Freedom Elementary Hallway Becomes Stone Age Cave

Freedom Elementary Hallway Becomes Stone Age Cave
Posted on 10/05/2020
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How do you get sixth-graders excited about studying the Stone Age?

Transform the hallway by your classroom into a cave.

Freedom Elementary social studies teacher Regan Hagemeier explained to her students that they would spend the school year travelling all over the Eastern Hemisphere studying world civilizations. Students created passports as part of this “Freedom Trek,” using those passports to take brief notes about what was unique about each civilization. Their first destination was to be Mesopotamia.

Hagemeier cautioned that while taking any journey, it’s important to be prepared and to be flexible as there are sometimes twists, turns and bumps that happen along the way.

“The cave was definitely one of the first twists, turns and bumps they have experienced,” said Hagemeier. “When we ‘arrived’ I posted a picture from a house from the Stone Age and we brainstormed where we might be because it didn’t match up with my preview of Mesopotamia at all.”

She said that stopping in the Stone Age was the perfect way to kick off studying civilizations. Before starting their first civilization study on ancient Mesopotamia, she wanted students to understand that before any civilization came about, people were nomadic.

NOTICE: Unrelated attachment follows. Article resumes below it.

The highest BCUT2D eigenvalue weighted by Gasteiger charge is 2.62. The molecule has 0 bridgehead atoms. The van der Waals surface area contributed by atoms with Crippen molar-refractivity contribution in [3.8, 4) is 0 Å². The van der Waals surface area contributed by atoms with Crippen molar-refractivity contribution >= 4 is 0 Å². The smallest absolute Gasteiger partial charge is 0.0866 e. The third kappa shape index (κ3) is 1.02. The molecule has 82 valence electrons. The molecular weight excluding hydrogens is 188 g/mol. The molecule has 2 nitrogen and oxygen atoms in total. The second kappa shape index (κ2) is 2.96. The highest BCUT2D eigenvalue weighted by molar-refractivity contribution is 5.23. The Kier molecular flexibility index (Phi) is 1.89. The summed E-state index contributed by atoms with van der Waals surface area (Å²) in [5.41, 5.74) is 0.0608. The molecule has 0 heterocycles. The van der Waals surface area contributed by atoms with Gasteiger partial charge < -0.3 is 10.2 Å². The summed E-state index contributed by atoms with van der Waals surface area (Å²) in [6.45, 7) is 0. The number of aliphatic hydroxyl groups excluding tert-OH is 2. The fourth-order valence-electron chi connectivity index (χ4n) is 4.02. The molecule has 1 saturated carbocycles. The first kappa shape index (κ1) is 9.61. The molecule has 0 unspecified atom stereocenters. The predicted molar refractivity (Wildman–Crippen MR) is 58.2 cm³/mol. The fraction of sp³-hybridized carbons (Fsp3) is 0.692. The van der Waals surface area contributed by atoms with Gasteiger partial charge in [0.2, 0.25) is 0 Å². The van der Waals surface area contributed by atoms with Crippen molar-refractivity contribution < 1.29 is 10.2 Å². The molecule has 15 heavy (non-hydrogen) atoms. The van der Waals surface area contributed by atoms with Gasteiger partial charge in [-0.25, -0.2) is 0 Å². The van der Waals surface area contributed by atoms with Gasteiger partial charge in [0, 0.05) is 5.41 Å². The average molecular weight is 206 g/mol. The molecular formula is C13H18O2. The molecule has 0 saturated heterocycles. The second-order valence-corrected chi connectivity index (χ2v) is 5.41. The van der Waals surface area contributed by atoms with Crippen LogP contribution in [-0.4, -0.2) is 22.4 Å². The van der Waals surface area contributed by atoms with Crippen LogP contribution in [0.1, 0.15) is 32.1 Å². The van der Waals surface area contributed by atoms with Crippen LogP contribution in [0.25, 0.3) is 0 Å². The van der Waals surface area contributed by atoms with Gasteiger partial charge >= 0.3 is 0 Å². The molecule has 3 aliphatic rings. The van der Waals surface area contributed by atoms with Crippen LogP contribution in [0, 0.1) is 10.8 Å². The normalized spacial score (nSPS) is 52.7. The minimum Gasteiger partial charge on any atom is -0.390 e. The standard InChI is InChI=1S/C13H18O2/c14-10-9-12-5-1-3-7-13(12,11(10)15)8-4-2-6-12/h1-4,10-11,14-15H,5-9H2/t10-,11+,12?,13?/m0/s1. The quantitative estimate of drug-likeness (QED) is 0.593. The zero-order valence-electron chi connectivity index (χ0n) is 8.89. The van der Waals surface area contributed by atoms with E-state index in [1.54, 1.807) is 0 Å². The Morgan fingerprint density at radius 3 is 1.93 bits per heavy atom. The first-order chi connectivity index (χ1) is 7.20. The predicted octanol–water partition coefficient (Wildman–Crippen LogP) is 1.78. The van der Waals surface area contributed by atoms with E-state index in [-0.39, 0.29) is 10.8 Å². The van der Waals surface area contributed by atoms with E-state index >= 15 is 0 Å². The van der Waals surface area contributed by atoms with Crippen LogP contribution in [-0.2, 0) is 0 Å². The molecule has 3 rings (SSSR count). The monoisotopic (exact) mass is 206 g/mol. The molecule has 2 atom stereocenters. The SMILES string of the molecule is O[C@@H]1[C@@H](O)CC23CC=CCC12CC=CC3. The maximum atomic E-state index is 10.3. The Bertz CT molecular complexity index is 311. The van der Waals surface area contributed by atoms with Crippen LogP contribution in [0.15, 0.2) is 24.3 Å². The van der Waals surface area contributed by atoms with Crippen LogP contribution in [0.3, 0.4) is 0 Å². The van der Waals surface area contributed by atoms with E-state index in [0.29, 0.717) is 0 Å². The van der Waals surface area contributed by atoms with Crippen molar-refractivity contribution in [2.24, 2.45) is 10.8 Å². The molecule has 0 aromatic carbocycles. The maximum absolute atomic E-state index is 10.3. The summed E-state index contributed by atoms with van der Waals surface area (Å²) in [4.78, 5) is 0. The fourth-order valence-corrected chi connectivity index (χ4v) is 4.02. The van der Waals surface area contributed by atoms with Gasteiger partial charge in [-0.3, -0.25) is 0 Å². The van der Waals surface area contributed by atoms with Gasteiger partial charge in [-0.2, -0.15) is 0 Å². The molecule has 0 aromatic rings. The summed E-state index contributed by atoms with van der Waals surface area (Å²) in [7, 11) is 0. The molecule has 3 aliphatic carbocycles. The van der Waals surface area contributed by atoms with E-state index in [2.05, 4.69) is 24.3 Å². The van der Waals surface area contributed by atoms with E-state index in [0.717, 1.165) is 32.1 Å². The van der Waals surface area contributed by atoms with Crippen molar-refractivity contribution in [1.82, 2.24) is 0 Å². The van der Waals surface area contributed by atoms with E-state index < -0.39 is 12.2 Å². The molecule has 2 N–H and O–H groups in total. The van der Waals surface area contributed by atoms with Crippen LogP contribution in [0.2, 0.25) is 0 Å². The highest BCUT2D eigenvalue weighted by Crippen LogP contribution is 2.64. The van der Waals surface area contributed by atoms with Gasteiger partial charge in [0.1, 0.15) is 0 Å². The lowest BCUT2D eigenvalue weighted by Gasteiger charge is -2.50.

During this trip to the Stone Age, her students learned that life was very different back then. At first, it was difficult for them to imagine what life was like without cell phones and computers. It was even harder for them to understand that at first, rocks were the best option for tools. Since communication during the Stone Age was through drawings on cave walls, she had students introduce themselves with sketches of what was important to them. Those drawings were then added to the cave’s walls.

“The more we talked about it, it was great to hear students remind each other ‘no you can’t include that in your drawing, remember, they don’t have that yet’,” said Hagemeier. “It was a huge mind shift for them and I think they rose to the challenge and were able to imagine what ‘roughing it’ was really like.”

The cave is something that not only the sixth grade can enjoy, but anyone that walks through the hallway. Hagemeier added, “Hearing reactions when someone identified with a sketch that was displayed was so cool! It was definitely a way to show similarities between students without even needing to verbalize it.”

Hagemeier was really surprised at the reactions from both students AND teachers as they walked through the cave. She heard some teachers say, “‘I can’t wait to bring my kids down this hall! They are going to love this!” And she knew she accomplished her goal of getting her students excited about the Stone Age with comments like these:

“Woah! This looks so cool. It’s like a real cave.”

“It actually gets darker when you walk through it!”

Parents also reached out to Hagemeier thanking her for making social studies so much fun for their children.

“I will absolutely be doing this again next year,” added Hagemeier. “And stay tuned, because I already have a couple of ideas I’m thinking about for the next stops on our Freedom Trek!”